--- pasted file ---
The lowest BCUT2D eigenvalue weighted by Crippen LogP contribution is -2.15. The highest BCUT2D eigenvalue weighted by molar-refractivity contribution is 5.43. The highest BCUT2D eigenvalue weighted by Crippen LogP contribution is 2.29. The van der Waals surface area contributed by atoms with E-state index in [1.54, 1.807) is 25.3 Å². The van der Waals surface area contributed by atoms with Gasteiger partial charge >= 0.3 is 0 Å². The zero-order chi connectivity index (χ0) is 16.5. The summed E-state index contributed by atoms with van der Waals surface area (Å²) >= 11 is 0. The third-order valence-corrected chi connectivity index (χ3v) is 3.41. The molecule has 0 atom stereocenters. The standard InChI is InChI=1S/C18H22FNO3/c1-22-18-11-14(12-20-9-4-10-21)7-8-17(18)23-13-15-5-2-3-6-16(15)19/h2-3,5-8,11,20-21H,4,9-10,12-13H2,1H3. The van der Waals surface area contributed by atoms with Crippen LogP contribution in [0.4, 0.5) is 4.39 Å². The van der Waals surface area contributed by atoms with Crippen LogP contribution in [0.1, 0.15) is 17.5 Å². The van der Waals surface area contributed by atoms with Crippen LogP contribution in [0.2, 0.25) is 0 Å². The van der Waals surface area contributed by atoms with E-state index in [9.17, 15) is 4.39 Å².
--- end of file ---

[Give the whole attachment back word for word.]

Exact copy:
The lowest BCUT2D eigenvalue weighted by Crippen LogP contribution is -2.15. The highest BCUT2D eigenvalue weighted by molar-refractivity contribution is 5.43. The highest BCUT2D eigenvalue weighted by Crippen LogP contribution is 2.29. The van der Waals surface area contributed by atoms with E-state index in [1.54, 1.807) is 25.3 Å². The van der Waals surface area contributed by atoms with Gasteiger partial charge >= 0.3 is 0 Å². The zero-order chi connectivity index (χ0) is 16.5. The summed E-state index contributed by atoms with van der Waals surface area (Å²) >= 11 is 0. The third-order valence-corrected chi connectivity index (χ3v) is 3.41. The molecule has 0 atom stereocenters. The standard InChI is InChI=1S/C18H22FNO3/c1-22-18-11-14(12-20-9-4-10-21)7-8-17(18)23-13-15-5-2-3-6-16(15)19/h2-3,5-8,11,20-21H,4,9-10,12-13H2,1H3. The van der Waals surface area contributed by atoms with Crippen LogP contribution in [0.4, 0.5) is 4.39 Å². The van der Waals surface area contributed by atoms with Crippen LogP contribution in [0.1, 0.15) is 17.5 Å². The van der Waals surface area contributed by atoms with Crippen LogP contribution in [0.2, 0.25) is 0 Å². The van der Waals surface area contributed by atoms with E-state index in [9.17, 15) is 4.39 Å².